News & Views from 465 California Street

The Streets of San Francisco

Clint Reilly
Jan
15
2008

While cities like New York, Chicago and Los Angeles – with huge populations and complex problems – report historic decreases in crime and murder rates, San Francisco faces a wave of senseless killings. San Francisco also continues to be plagued by an epidemic of homelessness and anti-social behavior on its streets that has long since disappeared from more seemingly ungovernable cities in America, Europe and Asia.

The problem is rooted in an archaic approach to law enforcement taken by Mayor Gavin Newsom and the San Francisco Police Department.

Newsom’s 2003 mayoral campaign heavily promoted the “Broken Windows” theory of law enforcement first implemented by William Bratton, the highly successful Police Chief of Los Angeles who restored order to New York City in the 1990’s. Newsom also loudly promised to appoint an outsider as police chief who was conversant with Bratton’s widely acclaimed tactics, which have become the “best practices” for managing a 21st-century law enforcement agency.

Under Bratton, both New York and Los Angeles have experienced dramatic drops in their crime rate and have greatly reduced problems like aggressive panhandling, street camps, overt drug pushing, defacing of public property, public urination and defecation. In his 2003 mayoral campaign, Newsom held numerous town halls on crime that detailed Bratton’s signature philosophy of law enforcement. The typical politician is a heavy proponent of “community policing” – putting police out on the streets where the blue uniform and black-and-white cars will deter crime. Bratton would respond that police mannequins don’t cut crime and using them to stand on corners is a terrible waste of talented police officers. The essence of Bratton’s strategy was incorporated in the Broken Windows theory coined by noted criminologist James Q. Wilson. Broken Windows argues that civic tolerance of small quality-of-life crimes and misdemeanors leads to an atmosphere of lawlessness that breeds major crimes. Conversely, by drawing the line against minor crime and anti-social public behavior, all levels of crime will be reduced. Bratton created a signature system called CompStat, which uses technology to track crimes and target criminals. Rather than automatically placing officers on the street, police officers are strategically deployed to prevent criminals from committing crimes before they happen.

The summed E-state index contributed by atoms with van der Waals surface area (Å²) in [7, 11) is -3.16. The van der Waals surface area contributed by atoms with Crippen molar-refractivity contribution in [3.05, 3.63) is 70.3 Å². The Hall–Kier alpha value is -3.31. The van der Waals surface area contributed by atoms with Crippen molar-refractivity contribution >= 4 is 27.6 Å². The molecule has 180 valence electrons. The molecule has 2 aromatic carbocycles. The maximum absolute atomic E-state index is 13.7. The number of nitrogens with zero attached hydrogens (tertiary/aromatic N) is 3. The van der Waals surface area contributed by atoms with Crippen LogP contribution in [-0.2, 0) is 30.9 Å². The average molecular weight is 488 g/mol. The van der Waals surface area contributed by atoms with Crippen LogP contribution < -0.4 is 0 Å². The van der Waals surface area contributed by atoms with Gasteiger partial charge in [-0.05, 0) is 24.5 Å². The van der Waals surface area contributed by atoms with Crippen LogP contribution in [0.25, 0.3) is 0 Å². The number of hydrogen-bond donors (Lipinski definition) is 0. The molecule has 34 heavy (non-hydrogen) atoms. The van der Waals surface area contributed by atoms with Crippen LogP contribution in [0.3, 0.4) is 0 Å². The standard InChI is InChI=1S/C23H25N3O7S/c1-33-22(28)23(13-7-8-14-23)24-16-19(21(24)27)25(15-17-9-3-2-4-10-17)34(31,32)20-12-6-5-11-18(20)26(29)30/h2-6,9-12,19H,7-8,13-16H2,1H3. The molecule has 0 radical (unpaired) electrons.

After his election in 2003, Newsom swiftly appointed long-time SFPD insider Captain Heather Fong as Police Chief. An entire campaign promising best practices in law enforcement was discarded like a piece of Kleenex. The SFPD continues to ignore the tactics which recently enabled New York City Police Chief Raymond Kelly to report the lowest number of homicides in the city’s five boroughs since the figure was first recorded in 1963.

Over the four years since Newsom became Mayor, the very problems he campaigned against have worsened. Homeless encampments dot the financial district. It is not uncommon for campsites of 15 or 20 people to sleep and defecate in public areas where unaware citizens sit and eat food the next morning or afternoon. Market Street is a gauntlet of urine-infected sidewalks, dangerous criminals, panhandlers and various nefarious characters. The neighborhoods of the Western Addition, Bayview Hunters Point, Visitacion Valley and sections of the Mission District have become killing zones where police are bystanders to gangs and young gun-toting thugs who murder one another with impunity.

Bratton has proven that big city streets can be clean and safe. And although Newsom campaigned on the “best practices” pioneered by Bratton, as Mayor he has lacked the political courage to implement the very ideas he advocated as a candidate.

Gavin Newsom began his mayoralty playing basketball at a Hunters Point playground surrounded by African-American children. But it will take more than a photo-op to restore safety and dignity to San Francisco’s streets. As he begins a second term, Newsom should revisit his own campaign promises and pursue them with conviction. A great city’s future is at stake.

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